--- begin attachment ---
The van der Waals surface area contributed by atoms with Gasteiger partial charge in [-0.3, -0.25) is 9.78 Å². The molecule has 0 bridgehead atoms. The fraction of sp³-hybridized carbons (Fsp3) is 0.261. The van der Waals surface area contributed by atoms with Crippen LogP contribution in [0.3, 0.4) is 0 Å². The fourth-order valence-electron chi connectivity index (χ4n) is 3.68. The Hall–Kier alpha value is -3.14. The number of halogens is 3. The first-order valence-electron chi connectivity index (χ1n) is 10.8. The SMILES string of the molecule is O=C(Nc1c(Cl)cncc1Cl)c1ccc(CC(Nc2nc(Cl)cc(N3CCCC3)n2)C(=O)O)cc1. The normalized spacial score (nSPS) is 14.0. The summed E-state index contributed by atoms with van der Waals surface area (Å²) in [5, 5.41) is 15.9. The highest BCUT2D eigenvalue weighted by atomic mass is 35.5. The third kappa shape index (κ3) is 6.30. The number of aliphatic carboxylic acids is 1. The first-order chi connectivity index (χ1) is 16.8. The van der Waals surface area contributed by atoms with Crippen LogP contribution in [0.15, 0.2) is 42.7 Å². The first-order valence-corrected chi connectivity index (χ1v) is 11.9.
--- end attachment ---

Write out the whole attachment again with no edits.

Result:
The van der Waals surface area contributed by atoms with Gasteiger partial charge in [-0.3, -0.25) is 9.78 Å². The molecule has 0 bridgehead atoms. The fraction of sp³-hybridized carbons (Fsp3) is 0.261. The van der Waals surface area contributed by atoms with Crippen LogP contribution in [0.3, 0.4) is 0 Å². The fourth-order valence-electron chi connectivity index (χ4n) is 3.68. The Hall–Kier alpha value is -3.14. The number of halogens is 3. The first-order valence-electron chi connectivity index (χ1n) is 10.8. The SMILES string of the molecule is O=C(Nc1c(Cl)cncc1Cl)c1ccc(CC(Nc2nc(Cl)cc(N3CCCC3)n2)C(=O)O)cc1. The normalized spacial score (nSPS) is 14.0. The summed E-state index contributed by atoms with van der Waals surface area (Å²) in [5, 5.41) is 15.9. The highest BCUT2D eigenvalue weighted by atomic mass is 35.5. The third kappa shape index (κ3) is 6.30. The number of aliphatic carboxylic acids is 1. The first-order chi connectivity index (χ1) is 16.8. The van der Waals surface area contributed by atoms with Crippen LogP contribution in [0.15, 0.2) is 42.7 Å². The first-order valence-corrected chi connectivity index (χ1v) is 11.9.